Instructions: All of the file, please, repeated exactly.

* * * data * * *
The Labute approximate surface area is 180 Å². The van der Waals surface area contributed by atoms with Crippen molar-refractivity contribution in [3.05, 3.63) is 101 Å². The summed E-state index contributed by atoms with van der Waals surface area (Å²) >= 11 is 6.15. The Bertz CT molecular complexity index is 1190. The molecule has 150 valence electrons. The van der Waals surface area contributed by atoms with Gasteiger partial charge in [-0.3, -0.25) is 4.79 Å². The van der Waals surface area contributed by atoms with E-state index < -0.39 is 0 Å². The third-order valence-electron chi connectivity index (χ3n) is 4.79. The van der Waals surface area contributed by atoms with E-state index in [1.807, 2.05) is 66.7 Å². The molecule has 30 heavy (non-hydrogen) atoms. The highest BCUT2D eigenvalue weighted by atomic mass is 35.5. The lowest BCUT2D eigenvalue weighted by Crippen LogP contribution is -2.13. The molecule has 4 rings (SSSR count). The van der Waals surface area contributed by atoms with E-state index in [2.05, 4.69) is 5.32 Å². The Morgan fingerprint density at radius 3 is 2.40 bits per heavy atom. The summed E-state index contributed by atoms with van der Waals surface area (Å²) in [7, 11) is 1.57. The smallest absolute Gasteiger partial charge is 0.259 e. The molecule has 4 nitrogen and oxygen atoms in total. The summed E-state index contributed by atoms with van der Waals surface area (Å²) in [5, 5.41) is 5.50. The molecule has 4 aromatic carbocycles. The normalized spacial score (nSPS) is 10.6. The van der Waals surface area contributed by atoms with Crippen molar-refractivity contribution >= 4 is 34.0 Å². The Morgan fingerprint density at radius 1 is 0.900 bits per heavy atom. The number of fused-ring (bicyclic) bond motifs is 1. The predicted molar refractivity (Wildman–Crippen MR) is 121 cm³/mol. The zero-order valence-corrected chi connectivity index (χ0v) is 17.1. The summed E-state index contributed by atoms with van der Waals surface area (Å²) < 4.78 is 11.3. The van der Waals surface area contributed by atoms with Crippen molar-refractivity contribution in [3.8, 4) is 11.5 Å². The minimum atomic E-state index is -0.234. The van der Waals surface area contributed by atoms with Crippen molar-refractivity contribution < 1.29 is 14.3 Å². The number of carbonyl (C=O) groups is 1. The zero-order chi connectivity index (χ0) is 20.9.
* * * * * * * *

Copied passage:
The Labute approximate surface area is 180 Å². The van der Waals surface area contributed by atoms with Crippen molar-refractivity contribution in [3.05, 3.63) is 101 Å². The summed E-state index contributed by atoms with van der Waals surface area (Å²) >= 11 is 6.15. The Bertz CT molecular complexity index is 1190. The molecule has 150 valence electrons. The van der Waals surface area contributed by atoms with Gasteiger partial charge in [-0.3, -0.25) is 4.79 Å². The van der Waals surface area contributed by atoms with E-state index < -0.39 is 0 Å². The third-order valence-electron chi connectivity index (χ3n) is 4.79. The van der Waals surface area contributed by atoms with E-state index in [1.807, 2.05) is 66.7 Å². The molecule has 30 heavy (non-hydrogen) atoms. The highest BCUT2D eigenvalue weighted by atomic mass is 35.5. The lowest BCUT2D eigenvalue weighted by Crippen LogP contribution is -2.13. The molecule has 4 rings (SSSR count). The van der Waals surface area contributed by atoms with E-state index in [2.05, 4.69) is 5.32 Å². The Morgan fingerprint density at radius 3 is 2.40 bits per heavy atom. The summed E-state index contributed by atoms with van der Waals surface area (Å²) in [7, 11) is 1.57. The smallest absolute Gasteiger partial charge is 0.259 e. The molecule has 4 nitrogen and oxygen atoms in total. The summed E-state index contributed by atoms with van der Waals surface area (Å²) in [5, 5.41) is 5.50. The molecule has 4 aromatic carbocycles. The normalized spacial score (nSPS) is 10.6. The van der Waals surface area contributed by atoms with Crippen molar-refractivity contribution >= 4 is 34.0 Å². The Morgan fingerprint density at radius 1 is 0.900 bits per heavy atom. The number of fused-ring (bicyclic) bond motifs is 1. The predicted molar refractivity (Wildman–Crippen MR) is 121 cm³/mol. The zero-order valence-corrected chi connectivity index (χ0v) is 17.1. The summed E-state index contributed by atoms with van der Waals surface area (Å²) < 4.78 is 11.3. The van der Waals surface area contributed by atoms with Crippen molar-refractivity contribution in [3.8, 4) is 11.5 Å². The minimum atomic E-state index is -0.234. The van der Waals surface area contributed by atoms with Crippen molar-refractivity contribution < 1.29 is 14.3 Å². The number of carbonyl (C=O) groups is 1. The zero-order chi connectivity index (χ0) is 20.9.